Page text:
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Amino acid and N mineralization dynamics in heathland soil after long-term warming and repetitive drought

Journal article
Authors Louise C. Andresen
Samuel Bodé
Albert Tietema
Pascal Boeckx
Tobias Rütting
Published in Soil
Volume 1
Issue 1
Pages 341-349
ISSN 2199-3971
Publication year 2015
Published at Department of Earth Sciences
Pages 341-349
Language en
Links dx.doi.org/10.5194/soil-1-341-2015
Subject categories Other Earth and Related Environmental Sciences, Ecology, Soil Science

Abstract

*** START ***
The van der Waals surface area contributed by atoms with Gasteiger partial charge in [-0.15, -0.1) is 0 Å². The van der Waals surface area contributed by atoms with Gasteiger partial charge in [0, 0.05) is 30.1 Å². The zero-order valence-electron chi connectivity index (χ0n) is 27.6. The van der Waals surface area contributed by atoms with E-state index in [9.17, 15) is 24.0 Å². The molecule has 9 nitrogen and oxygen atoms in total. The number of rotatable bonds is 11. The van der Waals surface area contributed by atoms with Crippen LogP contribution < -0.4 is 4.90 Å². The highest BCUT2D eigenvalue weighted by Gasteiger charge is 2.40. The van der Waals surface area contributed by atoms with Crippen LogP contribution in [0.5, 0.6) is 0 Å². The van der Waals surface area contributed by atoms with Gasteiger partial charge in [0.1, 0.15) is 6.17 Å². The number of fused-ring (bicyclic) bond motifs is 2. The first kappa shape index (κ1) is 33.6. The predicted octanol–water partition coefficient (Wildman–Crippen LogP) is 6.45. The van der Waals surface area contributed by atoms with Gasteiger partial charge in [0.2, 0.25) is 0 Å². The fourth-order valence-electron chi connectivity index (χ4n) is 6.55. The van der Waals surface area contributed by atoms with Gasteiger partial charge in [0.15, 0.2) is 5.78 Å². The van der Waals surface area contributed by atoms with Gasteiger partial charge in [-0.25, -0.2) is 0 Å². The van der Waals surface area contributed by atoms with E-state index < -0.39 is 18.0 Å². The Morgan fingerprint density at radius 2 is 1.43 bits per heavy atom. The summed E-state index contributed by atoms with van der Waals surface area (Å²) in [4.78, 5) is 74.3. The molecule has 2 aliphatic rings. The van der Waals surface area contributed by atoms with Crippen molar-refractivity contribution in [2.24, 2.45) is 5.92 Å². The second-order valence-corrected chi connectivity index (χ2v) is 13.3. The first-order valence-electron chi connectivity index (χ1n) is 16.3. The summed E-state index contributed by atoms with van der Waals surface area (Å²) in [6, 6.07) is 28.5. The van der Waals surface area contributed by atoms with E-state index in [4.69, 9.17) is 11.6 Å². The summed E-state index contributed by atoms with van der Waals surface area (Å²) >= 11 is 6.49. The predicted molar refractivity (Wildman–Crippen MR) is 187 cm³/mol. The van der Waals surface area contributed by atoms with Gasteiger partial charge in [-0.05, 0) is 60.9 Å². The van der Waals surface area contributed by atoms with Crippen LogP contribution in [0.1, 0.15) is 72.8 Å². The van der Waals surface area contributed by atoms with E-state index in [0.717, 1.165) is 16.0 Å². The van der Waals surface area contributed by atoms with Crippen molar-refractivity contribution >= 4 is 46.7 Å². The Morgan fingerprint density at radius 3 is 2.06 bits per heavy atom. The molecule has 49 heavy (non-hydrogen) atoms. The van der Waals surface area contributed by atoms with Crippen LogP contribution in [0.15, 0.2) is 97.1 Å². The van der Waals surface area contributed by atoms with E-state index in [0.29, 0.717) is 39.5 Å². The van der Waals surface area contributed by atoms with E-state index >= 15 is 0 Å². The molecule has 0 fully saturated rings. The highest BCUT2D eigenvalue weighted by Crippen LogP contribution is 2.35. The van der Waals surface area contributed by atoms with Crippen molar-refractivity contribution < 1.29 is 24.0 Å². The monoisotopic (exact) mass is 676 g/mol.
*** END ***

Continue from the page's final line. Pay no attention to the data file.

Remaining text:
Monomeric organic nitrogen (N) compounds such as free amino acids (FAAs) are an important resource for both plants and soil microorganisms and a source of ammonium (NH4+) via microbial FAA mineralization. We compared gross FAA dynamics with gross N mineralization in a Dutch heathland soil using a 15N tracing technique. A special focus was made on the effects of climate change factors warming and drought, followed by rewetting. Our aims were to (1) compare FAA mineralization (NH4+ production from FAAs) with gross N mineralization, (2) assess gross FAA production rate (depolymerization) and turnover time relative to gross N mineralization rate, and (3) assess the effects of a 14 years of warming and drought treatment on these rates. The turnover of FAA in the soil was ca. 3 h, which is almost 2 orders of magnitude faster than that of NH4+ (i.e. ca. 4 days). This suggests that FAA is an extensively used resource by soil microorganisms. In control soil (i.e. no climatic treatment), the gross N mineralization rate (10 ± 2.9 μg N g−1 day−1) was 8 times smaller than the total gross FAA production rate of five AAs (alanine, valine, leucine, isoleucine, proline: 127.4 to 25.0 μg N g−1 day−1). Gross FAA mineralization (3.4 ± 0.2 μg N g−1 day−1) contributed 34% to the gross N mineralization rate and is therefore an important component of N mineralization. In the drought treatment, a 6–29% reduction in annual precipitation caused a decrease of gross FAA production by 65% and of gross FAA mineralization by 41% compared to control. On the other hand, gross N mineralization was unaffected by drought, indicating an increased mineralization of other soil organic nitrogen (SON) components. A 0.5–1.5 °C warming did not significantly affect N transformations, even though gross FAA production declined. Overall our results suggest that in heathland soil exposed to droughts a different type of SON pool is mineralized. Furthermore, compared to agricultural soils, FAA mineralization was relatively less important in the investigated heathland. This indicates more complex mineralization dynamics in semi-natural ecosystems.

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